I appreciate the points made in this article. A good portion of the NT goes further, and emphasizes that a celestial home out of this world is not the ultimate destination. The gospel is not a semi gnostic escape route. It is the restoration of this world and good creation that is the goal of the gospel.

This means that what we do in the here and now is a sign post to the full restoration that God wants to bring, with his life giving presence fully restored on earth as it is in heaven. As N.T. Wright has aptly put it, “Jesus is coming, so plant a tree.” And even if he wasn’t, we still should!

With that said, just a contextual point:

In 1 Cor. 2:9 Paul is not speaking of the eternal glories of the redeemed in heaven, as is usually preached from this passage. He is talking about the strange message of a crucified messiah. Such a move of God and message about him could never find its origin in human thinking or experience,”…eye has not seen nor ear heard, nor has it ever entered into the hearts of human beings…” This is why Paul also calls this gospel of a crucified Christ foolishness to men, but the wisdom of God. It’s why Paul says that this is spiritually discerned…iow, it cannot be simply deduced by human intellect, being foreign to human values and the human heart, but must be revealed by the Spirit.

Context matters!



Assertions made without evidence can be rejected on those grounds so where is there any real evidence that Paul’s gospel is the “wisdom of god” and isn’t instead more reasonably described as convoluted foolishness?

So okay, I’m all for it.

Let’s assume you’re right, somehow reset the contextual clock and go back in time to seriously and thoroughly investigate OT and NT matters using the forensic tools available today in addition to applying just a touch of rational skepticism and reasonable doubt.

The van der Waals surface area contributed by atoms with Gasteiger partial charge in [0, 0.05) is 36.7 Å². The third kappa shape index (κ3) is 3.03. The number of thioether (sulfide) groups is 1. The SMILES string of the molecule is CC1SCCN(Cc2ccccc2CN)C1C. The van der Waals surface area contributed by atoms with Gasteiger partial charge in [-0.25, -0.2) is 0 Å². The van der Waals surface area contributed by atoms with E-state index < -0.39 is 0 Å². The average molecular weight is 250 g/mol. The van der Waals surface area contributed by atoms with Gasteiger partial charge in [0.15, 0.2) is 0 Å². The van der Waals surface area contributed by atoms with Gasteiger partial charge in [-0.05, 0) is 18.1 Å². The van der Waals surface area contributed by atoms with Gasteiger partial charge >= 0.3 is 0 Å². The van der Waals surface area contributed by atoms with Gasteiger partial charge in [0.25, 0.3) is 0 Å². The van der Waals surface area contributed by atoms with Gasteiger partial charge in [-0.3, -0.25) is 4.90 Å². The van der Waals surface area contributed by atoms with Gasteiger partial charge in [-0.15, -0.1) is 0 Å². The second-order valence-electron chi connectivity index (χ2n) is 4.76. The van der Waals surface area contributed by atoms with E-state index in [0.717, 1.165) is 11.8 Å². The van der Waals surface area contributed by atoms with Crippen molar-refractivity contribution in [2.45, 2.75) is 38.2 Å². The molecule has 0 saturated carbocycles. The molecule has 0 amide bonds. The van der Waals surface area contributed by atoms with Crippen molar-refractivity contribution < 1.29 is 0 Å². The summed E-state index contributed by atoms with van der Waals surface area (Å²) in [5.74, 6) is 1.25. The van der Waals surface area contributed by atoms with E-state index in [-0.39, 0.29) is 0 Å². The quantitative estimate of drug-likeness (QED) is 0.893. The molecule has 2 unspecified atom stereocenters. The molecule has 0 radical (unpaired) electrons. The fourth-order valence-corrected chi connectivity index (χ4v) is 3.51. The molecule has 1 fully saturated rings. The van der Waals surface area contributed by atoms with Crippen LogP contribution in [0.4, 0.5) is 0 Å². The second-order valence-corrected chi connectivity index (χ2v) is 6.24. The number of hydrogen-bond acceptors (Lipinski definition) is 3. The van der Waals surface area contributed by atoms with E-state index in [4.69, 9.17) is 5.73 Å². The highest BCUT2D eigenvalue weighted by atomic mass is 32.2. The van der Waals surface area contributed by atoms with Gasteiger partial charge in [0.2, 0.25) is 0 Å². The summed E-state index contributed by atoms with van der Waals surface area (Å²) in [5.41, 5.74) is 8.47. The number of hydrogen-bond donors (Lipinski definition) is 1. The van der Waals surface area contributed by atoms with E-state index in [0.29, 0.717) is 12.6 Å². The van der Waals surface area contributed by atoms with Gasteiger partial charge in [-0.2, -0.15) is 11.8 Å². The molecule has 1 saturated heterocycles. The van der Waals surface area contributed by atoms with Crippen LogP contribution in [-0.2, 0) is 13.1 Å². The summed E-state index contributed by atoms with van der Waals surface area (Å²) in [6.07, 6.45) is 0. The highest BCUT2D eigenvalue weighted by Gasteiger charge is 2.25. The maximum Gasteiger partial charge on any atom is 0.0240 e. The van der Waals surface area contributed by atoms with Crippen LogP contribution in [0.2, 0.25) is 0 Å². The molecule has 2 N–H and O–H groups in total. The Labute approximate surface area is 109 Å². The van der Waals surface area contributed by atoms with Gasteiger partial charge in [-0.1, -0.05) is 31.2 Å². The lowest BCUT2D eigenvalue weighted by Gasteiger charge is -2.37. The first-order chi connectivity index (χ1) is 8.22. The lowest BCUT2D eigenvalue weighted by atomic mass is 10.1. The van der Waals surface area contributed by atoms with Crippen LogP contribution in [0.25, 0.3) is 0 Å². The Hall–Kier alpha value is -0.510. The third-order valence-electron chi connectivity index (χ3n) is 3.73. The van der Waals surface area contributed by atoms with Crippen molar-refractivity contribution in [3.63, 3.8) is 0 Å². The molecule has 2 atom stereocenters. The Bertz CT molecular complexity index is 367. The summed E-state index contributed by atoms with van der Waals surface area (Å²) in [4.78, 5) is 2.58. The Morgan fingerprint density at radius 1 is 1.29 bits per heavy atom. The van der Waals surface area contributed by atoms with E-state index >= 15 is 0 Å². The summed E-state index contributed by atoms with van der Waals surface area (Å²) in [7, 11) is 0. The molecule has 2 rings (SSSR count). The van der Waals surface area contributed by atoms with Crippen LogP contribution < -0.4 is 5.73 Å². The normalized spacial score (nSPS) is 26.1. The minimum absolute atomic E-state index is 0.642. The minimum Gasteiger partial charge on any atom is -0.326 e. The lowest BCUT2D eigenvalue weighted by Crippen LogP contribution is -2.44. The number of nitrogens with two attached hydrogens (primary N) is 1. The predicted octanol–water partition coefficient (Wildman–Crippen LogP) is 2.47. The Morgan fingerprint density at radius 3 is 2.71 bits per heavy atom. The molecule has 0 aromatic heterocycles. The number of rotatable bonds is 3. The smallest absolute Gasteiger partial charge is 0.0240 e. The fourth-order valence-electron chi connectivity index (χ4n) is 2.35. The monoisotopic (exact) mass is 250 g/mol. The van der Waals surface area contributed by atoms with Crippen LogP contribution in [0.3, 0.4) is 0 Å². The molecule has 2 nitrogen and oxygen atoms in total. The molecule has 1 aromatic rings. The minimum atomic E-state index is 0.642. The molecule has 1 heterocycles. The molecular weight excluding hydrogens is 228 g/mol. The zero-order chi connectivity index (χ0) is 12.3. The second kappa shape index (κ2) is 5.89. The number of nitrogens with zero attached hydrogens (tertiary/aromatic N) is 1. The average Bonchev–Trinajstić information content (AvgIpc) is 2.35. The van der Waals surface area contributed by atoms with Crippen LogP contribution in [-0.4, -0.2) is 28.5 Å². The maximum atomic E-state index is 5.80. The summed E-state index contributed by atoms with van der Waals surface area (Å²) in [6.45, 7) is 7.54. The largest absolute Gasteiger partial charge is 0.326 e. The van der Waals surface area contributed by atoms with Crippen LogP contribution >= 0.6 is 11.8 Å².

If one insists on making a distinction between hallucinations, dreams and “real life”, and arrives at the a priori conclusion that miracles prove nothing, (after all, isn’t it an article of faith that demons also have magical powers?) doesn’t it seem most probable that Christianity-whether Jesus’ version or Paul’s-as well as the tenets of Judaism and Islam, right along with most other religions, would be stripped of almost all of their supposedly supernatural elements and could be explained in much more pedestrian and scientific terms, after which modern humans could get back to the task of making heaven a place here on earth?

Come on, Matthew, you must have misunderstood.

You can’t really expect anyone to take such a claim seriously, right?

Jesus must have meant something else or said this in a different context.

By the time he dies, Christians are simply too world-weary from their years spent amongst the sin and corruption of this world to consider the possibility that god isn’t going to reward their suffering and endurance with at least one eternal life, spent in a state of unfathomable bliss.

“What? That was as good as it gets?”

Or, “I was expected to actually enjoy that miserable existence!?!?”

For most Christians, god must be a cosmic Santa who will have bagfuls of wonderful presents and tons of joyous surprises at the end of their earthly ordeal or they will feel eternally cheated.

A contrarian god who says, “I’ve got nothing more to offer than the creation you just left and hated so much,” would be considered a monster by people who believe they’ve sacrificed so much for something as insignificant as a lifetime’s supply of empty promises.